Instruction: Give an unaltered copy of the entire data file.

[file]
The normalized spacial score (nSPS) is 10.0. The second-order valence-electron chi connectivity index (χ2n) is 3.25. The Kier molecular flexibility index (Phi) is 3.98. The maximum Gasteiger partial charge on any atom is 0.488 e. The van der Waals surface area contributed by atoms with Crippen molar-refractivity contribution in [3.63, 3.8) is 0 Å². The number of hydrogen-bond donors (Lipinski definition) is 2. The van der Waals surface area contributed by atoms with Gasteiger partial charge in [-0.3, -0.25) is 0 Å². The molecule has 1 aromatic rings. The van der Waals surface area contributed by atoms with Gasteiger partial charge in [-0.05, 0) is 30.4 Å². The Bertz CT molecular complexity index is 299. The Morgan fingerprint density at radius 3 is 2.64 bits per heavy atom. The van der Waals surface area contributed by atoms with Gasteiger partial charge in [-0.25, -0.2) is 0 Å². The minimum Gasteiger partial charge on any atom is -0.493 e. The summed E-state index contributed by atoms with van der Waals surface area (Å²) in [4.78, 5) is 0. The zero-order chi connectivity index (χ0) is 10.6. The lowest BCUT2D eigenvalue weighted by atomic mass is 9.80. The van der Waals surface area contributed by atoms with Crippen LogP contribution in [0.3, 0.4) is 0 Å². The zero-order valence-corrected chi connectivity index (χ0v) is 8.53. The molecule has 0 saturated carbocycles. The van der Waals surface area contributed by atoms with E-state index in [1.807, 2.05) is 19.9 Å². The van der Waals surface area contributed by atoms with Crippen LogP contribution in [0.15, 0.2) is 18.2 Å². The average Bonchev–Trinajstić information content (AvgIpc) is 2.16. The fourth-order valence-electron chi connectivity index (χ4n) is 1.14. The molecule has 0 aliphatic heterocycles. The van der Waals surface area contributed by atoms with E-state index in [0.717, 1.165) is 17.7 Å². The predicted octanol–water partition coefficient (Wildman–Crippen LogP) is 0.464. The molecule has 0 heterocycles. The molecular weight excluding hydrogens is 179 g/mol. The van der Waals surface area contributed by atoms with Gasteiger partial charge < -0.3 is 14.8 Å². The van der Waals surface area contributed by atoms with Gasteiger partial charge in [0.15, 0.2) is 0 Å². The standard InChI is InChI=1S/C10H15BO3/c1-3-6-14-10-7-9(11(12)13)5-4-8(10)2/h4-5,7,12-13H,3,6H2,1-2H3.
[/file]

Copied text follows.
The normalized spacial score (nSPS) is 10.0. The second-order valence-electron chi connectivity index (χ2n) is 3.25. The Kier molecular flexibility index (Phi) is 3.98. The maximum Gasteiger partial charge on any atom is 0.488 e. The van der Waals surface area contributed by atoms with Crippen molar-refractivity contribution in [3.63, 3.8) is 0 Å². The number of hydrogen-bond donors (Lipinski definition) is 2. The van der Waals surface area contributed by atoms with Gasteiger partial charge in [-0.3, -0.25) is 0 Å². The molecule has 1 aromatic rings. The van der Waals surface area contributed by atoms with Gasteiger partial charge in [-0.05, 0) is 30.4 Å². The Bertz CT molecular complexity index is 299. The Morgan fingerprint density at radius 3 is 2.64 bits per heavy atom. The van der Waals surface area contributed by atoms with Gasteiger partial charge in [-0.25, -0.2) is 0 Å². The minimum Gasteiger partial charge on any atom is -0.493 e. The summed E-state index contributed by atoms with van der Waals surface area (Å²) in [4.78, 5) is 0. The zero-order chi connectivity index (χ0) is 10.6. The lowest BCUT2D eigenvalue weighted by atomic mass is 9.80. The van der Waals surface area contributed by atoms with Crippen LogP contribution in [0.3, 0.4) is 0 Å². The zero-order valence-corrected chi connectivity index (χ0v) is 8.53. The molecule has 0 saturated carbocycles. The van der Waals surface area contributed by atoms with E-state index in [1.807, 2.05) is 19.9 Å². The van der Waals surface area contributed by atoms with Crippen LogP contribution in [0.15, 0.2) is 18.2 Å². The average Bonchev–Trinajstić information content (AvgIpc) is 2.16. The fourth-order valence-electron chi connectivity index (χ4n) is 1.14. The molecule has 0 aliphatic heterocycles. The van der Waals surface area contributed by atoms with E-state index in [0.717, 1.165) is 17.7 Å². The predicted octanol–water partition coefficient (Wildman–Crippen LogP) is 0.464. The molecule has 0 heterocycles. The molecular weight excluding hydrogens is 179 g/mol. The van der Waals surface area contributed by atoms with Gasteiger partial charge < -0.3 is 14.8 Å². The van der Waals surface area contributed by atoms with Gasteiger partial charge in [0.15, 0.2) is 0 Å². The standard InChI is InChI=1S/C10H15BO3/c1-3-6-14-10-7-9(11(12)13)5-4-8(10)2/h4-5,7,12-13H,3,6H2,1-2H3.